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Islam emphasizes humanity™s unity of origin and the essence of human fraternity and this reinforces the general equality of all human beings language, religion, gender or social status is hungry is not a believer.fl Al-Tabarani 751 in the concept of the brotherhood of humanity and the brotherhood among Muslims which are both recognised in the Qur™an. Al-Qardhawi points out that these are complementary rather than contradictory to each other. 19 First and foremost is the brotherhood among Muslims because they share the same religious belief. God says in the Qur™an fiThe believers are but a single brotherhood.fl Al-Hujurat , 49:10 Also, God says in another chapter of the Holy Book that fiThe Believers, men and women, are protectors one of another.fl At-Tawbah , 9:71 These statements are given graphic illustration in the ahadith where the Prophet (PBUH) said: fiA believer to another believer is like a building whose Bukhari 2446, Muslim 2585 And he also said: fiThe similitude of believers in regard to mutual love, any limb of it aches, the whole body aches, because of sleeplessness and fever.fl Muslim 2586, Bukhari 6011 God created all human beings from Adam and Eve. Therefore the source of creation is the same. Regardless all brothers and sisters in humanity. Imam Ali said: fiPeople are of two kinds: either your brothers in faith or your equals in humanity.fl 8 ISLAMIC RELIEF AN ISLAMIC PERSEPECTIVE ON HUMAN DEVELOPMENT 9As mentioned in section 2.2, Islam emphasizes humanity™s unity of origin and the essence of human fraternity which reinforces the general equality of all religion, gender or social status (see al-Hujurat , 49:13). This conclusion is also supported by the following hadith :fiOh people! Your Creator is one, and you are all descendants of the same ancestor. There is no superiority of an Arab over a non-Arab, or of the black over the red, except on the basis of righteous conduct.fl Ahmad 23536 16 Jurists are in general agreement on the equal dignity and worth of all human beings. This is despite and in aspects of family law relating to marriage, divorce and inheritance. Some jurists feel that Islamic provisions in these areas have been misinterpreted to the dis- advantage of women as a result of the importation of patriarchal customs and traditions while others hold the view that the apparent gender distinctions do not amount to inequality per se and have provided explanations on how Islam recognises that women Relief is undertaking an analysis of these issues in a separate paper. Some authors have suggested that Islamic teachings promote unequal treatment of non-Muslims. Although Islam, like other faiths, promotes closeness amongst its community of believers, the evidence from its primary sources and from practice in Muslim societies over- whelmingly debunks the notion that it discriminates in extending the fruits of development to non-Muslims. Kamali (2002b) has conducted an analysis of this issue. Qur™anic verses 17 and little evidence can be found in the Sunnah that may be interpreted as supporting unequal treatment of non-Muslims whilst many other passages in the Qur™an 18 and numerous ahadith can be quoted to support equality for non-Muslims. He also surveyed the writings of contemporary Muslim writers and the constitutions of Muslim countries and concluded that there is overwhelming evidence that Islam supports equal treatment for non-Muslims with regards to development issues. 2.7 Social solidarity Islam lays down the principle of social solidarity and mutual responsibility in all its various shapes and forms and the protection and furtherance of society™s welfare. family, between a person and their neighbour, between an individual and society, and between a community and other communities. In Islamic teachings, the institution of the family and marriage is divinely ordained and viewed as the corner- stone of society. Accordingly the rights and obligations a spirit of consultation is promoted so that the family can function as a single harmonious unit. The role of the husband and wife are complementary, rather than competitive, and family relations should be built on the foundation of mutual love, compassion and cooperation. The scope of family solidarity extends beyond the immediate family to include the extended family. In Islam, neighbours have a mutual responsibility to each other. Aisha, the Prophet™s beloved wife, reported that Prophet Muhammad (PBUH) said: fiJibril (Gabriel, the Angel of Revelation) enjoined me incessantly with the care of my neighbours, to the extent that I thought that God would grant my neighbours the right to inherit me.fl Bukhari 6015, Muslim 2625 The Prophet (PBUH) is also reported to have said: 2. Fundamental principles

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10 ISLAMIC RELIEF fiHe raised the heavens and established the balance. So you would not transgress the balance. Give just weight- do not skimp the balance.fl Ar Rahman , 55: 7Œ9 Finally God has given humanity the heavy trust and responsibility of being his vicegerent ( khalifs ) on earth and thus being the custodians of other creations. The Qur™an states that fiIt is He who appointed you, khalifs on earth.fl Al An™am , 6: 165 in Islam. In summary all of creation is interconnected because it is created by and in submission to God; to maintain the balance of creation; and humanity has a clear role as the custodian of this natural variety and balance. As individuals and collective, humanity will be accountable to the Creator in how it has discharged this responsibility. In a strategy to strengthen its distinct Islamic ethos, Islamic Relief has embarked on a process aimed at promoting the realisation of core Islamic values as fundamental to the organisation are social justice (adl), sincerity ( ikhlas ), excellence ( ihsan ), compassion (rahma ), and custodianship ( amana ). In the words of the Islamic Relief values team: fiThese values focus the individual on their relation- ship with their Creator, with the creation and with themselves and hence provide a holistic and com- prehensive personal development framework which addresses personal and public, worldly and spiritual, and social and professional roles and aligns them all through a set of clear values and guiding principles.fl The team has given a brief explanation on each of these values as follows: AN ISLAMIC PERSEPECTIVE ON HUMAN DEVELOPMENT 11SOCIAL JUSTICE ( ADL ) to empower the dispossessed towards realising their God-given human potential and developing their capabilities and resources. SINCERITY ( IKHLAS ) obligations to humanity. EXCELLENCE ( IHSAN ) in our operations and conduct which are deserving of the people we serve. COMPASSION ( RAHMA )We believe the protection and well-being of every life is of paramount importance and we shall join with other humanitarian actors to act as one in responding to CUSTODIANSHIP ( AMANA )We uphold our duty of custodianship over the earth, its resources and the trust people place in us as humanitarian and development practitioners to be transparent and accountable. 3. Islamic Relief™s core values 2.8 Sustainability Three previously mentioned Islamic principles Œ unity (tawheed ), creation ( ) and custodianship ( khalifa ) Œ when combined with the balance principle ( mizan ) together form the core of Islamic teachings on environmental sustainability. 20 Tawheed asserts the unity and wholeness of all and Lord of all creation. The Qur™an says: fiAllah is the Creator of all things and He is the guardian over all things.fl Az Zumar , 39:62 This highlights the inter-connectedness of the universe. God™s creation and developing a balanced relationship with it. From the creation principle ( ), we understand that everything has been created in a natural state of purity and is in submission to its Creator. It is said in the Qur™an: fiGod™s natural pattern in which He originated humankind.fl Ar Rum , 30:30 This shows that there is a natural pattern and disposition for goodness in all creation and that the human species was originated as part of that creation and not separate from it. The balance principle ( mizan ) is surmised from several Qur™anic verses that explain the cycles of living and non-living things. They describe the ways in which the laws of creation include elements of order, balance and precision. In one of them, the Qur™an declares that we should not disrupt this natural order: 2. Fundamental principles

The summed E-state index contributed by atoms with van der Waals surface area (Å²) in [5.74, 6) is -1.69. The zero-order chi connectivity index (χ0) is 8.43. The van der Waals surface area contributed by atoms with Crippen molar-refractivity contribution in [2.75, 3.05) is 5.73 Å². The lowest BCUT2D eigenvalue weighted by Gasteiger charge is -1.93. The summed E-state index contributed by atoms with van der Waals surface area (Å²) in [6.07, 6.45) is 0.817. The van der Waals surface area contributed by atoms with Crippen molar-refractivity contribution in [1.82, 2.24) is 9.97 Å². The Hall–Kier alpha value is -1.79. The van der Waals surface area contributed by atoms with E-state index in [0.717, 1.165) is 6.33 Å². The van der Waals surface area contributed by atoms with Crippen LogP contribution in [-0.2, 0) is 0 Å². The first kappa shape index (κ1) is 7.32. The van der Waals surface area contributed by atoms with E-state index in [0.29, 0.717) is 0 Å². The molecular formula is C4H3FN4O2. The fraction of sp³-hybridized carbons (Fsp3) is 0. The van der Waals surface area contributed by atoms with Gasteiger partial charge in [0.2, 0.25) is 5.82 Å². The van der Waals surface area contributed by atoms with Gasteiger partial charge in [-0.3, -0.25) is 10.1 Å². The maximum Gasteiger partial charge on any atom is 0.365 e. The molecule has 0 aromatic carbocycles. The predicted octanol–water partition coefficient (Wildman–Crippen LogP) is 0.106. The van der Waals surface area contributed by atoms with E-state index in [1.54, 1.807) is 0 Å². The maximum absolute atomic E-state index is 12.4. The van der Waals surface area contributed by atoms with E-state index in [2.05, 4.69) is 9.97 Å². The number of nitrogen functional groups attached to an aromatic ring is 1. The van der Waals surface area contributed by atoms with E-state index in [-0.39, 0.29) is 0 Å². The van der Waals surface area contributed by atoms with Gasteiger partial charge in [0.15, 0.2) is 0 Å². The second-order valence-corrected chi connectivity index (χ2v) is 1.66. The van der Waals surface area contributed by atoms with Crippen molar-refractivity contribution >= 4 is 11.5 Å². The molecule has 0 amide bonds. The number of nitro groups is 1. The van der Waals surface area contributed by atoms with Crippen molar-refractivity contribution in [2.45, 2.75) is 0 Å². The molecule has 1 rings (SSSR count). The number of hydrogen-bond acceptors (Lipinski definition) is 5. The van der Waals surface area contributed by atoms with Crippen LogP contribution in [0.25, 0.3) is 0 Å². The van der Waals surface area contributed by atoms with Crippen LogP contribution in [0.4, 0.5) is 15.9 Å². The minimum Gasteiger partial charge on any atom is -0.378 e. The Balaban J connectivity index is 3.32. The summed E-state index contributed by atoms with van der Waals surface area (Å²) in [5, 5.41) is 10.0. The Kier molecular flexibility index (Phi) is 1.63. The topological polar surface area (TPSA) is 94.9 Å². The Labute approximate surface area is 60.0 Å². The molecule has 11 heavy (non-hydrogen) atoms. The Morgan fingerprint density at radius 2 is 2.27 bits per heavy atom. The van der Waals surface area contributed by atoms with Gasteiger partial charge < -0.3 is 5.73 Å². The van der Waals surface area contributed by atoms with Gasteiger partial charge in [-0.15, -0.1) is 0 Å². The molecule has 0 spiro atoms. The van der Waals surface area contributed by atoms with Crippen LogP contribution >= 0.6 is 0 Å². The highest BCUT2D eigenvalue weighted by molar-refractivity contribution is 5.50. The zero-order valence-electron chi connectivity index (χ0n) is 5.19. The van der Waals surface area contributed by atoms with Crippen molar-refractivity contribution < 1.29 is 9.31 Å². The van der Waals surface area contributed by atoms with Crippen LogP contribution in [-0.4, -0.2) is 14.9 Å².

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14 ISLAMIC RELIEF fiLet there be no compulsion in religion. Truth stands out clear from Error.fl al-Baqarah , 2:256 fiThe truth has come from your Lord. Whoever wishes may believe in it and whoever wishes may reject it.fl al-Kahf , 18:29 fiIf it had been thy Lord™s will, they would all have believed Œ all who are on earth! Wilt thou then compel mankind, against their will, to believe!fl Yunus , 10:99 LIFE The second dimension of well-being from the Maqasid is life which relates to all aspects of the physical self. This dimension encompasses all the needs of human the human body and also those that are necessary for humans to discharge their role as custodians ( khalifa ) of the earth namely, preserving dignity and good governance. The physical needs include food, shelter the barest needs of the body in the hadith which says: fiThe son of Adam has no better right than that he would have a house wherein he may live, and a piece of cloth whereby he may hide his nakedness, and a piece of bread and some water.fl Tirmidhi 2341 Another important need included in this dimension is health. The rights to life and security, health, healthy environment, food, shelter, clean water are also in- cluded in this objective along with freedom from fear. INTELLECT The third objective is intellect. Humans are endowed with intellect which enables them to gain knowledge the Prophet (PBUH) required him to: fiRead in the name of the Lord – Who taught man through the use of pen what he did not know.fl al-Alaq , 96:1, 4 and 5 The Prophet (PBUH) himself has made it obligatory for every Muslim man and woman to seek knowledge. This objective highlights the importance of freedom of thought and expression in Islam. The development of the intellect and the acquisition of knowledge is universally accepted as foundational in building capabilities, human freedom and removing barriers to human development. This is because education is the vehicle through which individuals can explore their own conception of what it is they have reason to value and thereby work towards the freedom to make valued choices in other spheres of life. The principle of the protection of the intellect has also enabled scholars to respond to contemporary threats to the intellect such as psychotropic drugs. POSTERITY The fourth dimension is posterity. Some scholars have interchanged the name with family or lineage these terms. The focus is on the protection of future generations and the family as the basic unit of society and solidarity. It includes the right to family life and the rights of the child. It can also include honour, freedom from shame, right to privacy, etc. An obvious contemporary issue that is prioritised by this objective is the responsibility to secure future generations through environmental management and protection. WEALTH of well-being. Islam considers wealth as the life blood of the community which must be in constant circulation; therefore its possession excludes the right of hoarding. This implies that wealth must be invested to improve AN ISLAMIC PERSEPECTIVE ON HUMAN DEVELOPMENT 15not only measured by the monetary gain associated society. The needs of the society must therefore be a consideration for the owner of wealth. The disposition of wealth is subject to certain of others in the wealth. Next follows the payment of appropriate levies ( zakat ) if the amount falls within the as they wish within the bounds of the law. Divine law opposes extravagance, opulence, waste or general abuse of wealth; or its use to harm others. The right to lawfully acquired wealth is strictly protected but the wealthy are regarded as trustees who hold the wealth as a trust on behalf of God fi– and give them from the wealth of Allah which He has given you.fl al-Nur , 24:33 Despite these apparently strict restrictions, Islam encourages the legitimate pursuit of wealth and the Complete abandonment of family life, means and the community in pursuit of closer proximity to God is not a tradition encouraged by Islamic teaching. Indeed, along with one™s personal worship, the growth of one™s spiritual stature as a human being is also related to the through full social engagement. The Qur™an says: fiBut the Monasticism which they invented for themselves, We did not prescribe for them.fl al-Hadid , 57:27 The Prophet (PBUH) also said: fiThere is nothing wrong in wealth for those who are God-concious.fl Ibn Majah 2132 Thus the right to private property is respected. God says: FAITH The Maqasid give prominence to faith as an essential dimension of well-being because it brings meaning and purpose to life and thereby can transform a person in a way that will lead to the actualisation of all other spiritual and material needs. By conferring on believers clear moral and ethical values along with explicit rules of behaviour, faith leads to moral enhancement and social solidarity- key assets in addressing adversity and vulnerability. Faith is also linked to well-being and protection by enabling adherents to take a long-term view of their self-interest through belief in accountability in the Hereafter. Thus Islam recognises the freedom of worship as an essential need for humans. This is the theme of several declarations in the Qur™an. To quote some: FAITH HUMAN DIGNITY LIFE WEALTH INTELLECT POSTERITY 4. Human development